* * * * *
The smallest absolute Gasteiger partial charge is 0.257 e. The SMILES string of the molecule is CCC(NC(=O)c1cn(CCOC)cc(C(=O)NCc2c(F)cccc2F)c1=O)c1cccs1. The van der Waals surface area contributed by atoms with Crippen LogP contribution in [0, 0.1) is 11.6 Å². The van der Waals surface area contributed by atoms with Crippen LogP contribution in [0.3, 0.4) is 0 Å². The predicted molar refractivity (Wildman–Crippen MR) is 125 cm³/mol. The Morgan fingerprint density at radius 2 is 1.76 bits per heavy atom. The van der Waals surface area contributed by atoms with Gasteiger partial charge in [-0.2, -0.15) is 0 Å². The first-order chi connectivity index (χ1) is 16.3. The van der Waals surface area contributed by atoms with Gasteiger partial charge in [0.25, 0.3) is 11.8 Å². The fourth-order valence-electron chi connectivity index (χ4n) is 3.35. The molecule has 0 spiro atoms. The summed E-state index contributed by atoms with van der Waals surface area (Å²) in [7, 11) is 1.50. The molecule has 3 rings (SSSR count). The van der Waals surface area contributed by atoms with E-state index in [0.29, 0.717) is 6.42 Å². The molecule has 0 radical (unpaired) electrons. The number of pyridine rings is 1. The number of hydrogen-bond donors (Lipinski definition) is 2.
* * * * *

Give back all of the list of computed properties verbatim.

The smallest absolute Gasteiger partial charge is 0.257 e. The SMILES string of the molecule is CCC(NC(=O)c1cn(CCOC)cc(C(=O)NCc2c(F)cccc2F)c1=O)c1cccs1. The van der Waals surface area contributed by atoms with Crippen LogP contribution in [0, 0.1) is 11.6 Å². The van der Waals surface area contributed by atoms with Crippen LogP contribution in [0.3, 0.4) is 0 Å². The predicted molar refractivity (Wildman–Crippen MR) is 125 cm³/mol. The Morgan fingerprint density at radius 2 is 1.76 bits per heavy atom. The van der Waals surface area contributed by atoms with Gasteiger partial charge in [-0.2, -0.15) is 0 Å². The first-order chi connectivity index (χ1) is 16.3. The van der Waals surface area contributed by atoms with Gasteiger partial charge in [0.25, 0.3) is 11.8 Å². The fourth-order valence-electron chi connectivity index (χ4n) is 3.35. The molecule has 0 spiro atoms. The summed E-state index contributed by atoms with van der Waals surface area (Å²) in [7, 11) is 1.50. The molecule has 3 rings (SSSR count). The van der Waals surface area contributed by atoms with E-state index in [0.29, 0.717) is 6.42 Å². The molecule has 0 radical (unpaired) electrons. The number of pyridine rings is 1. The number of hydrogen-bond donors (Lipinski definition) is 2.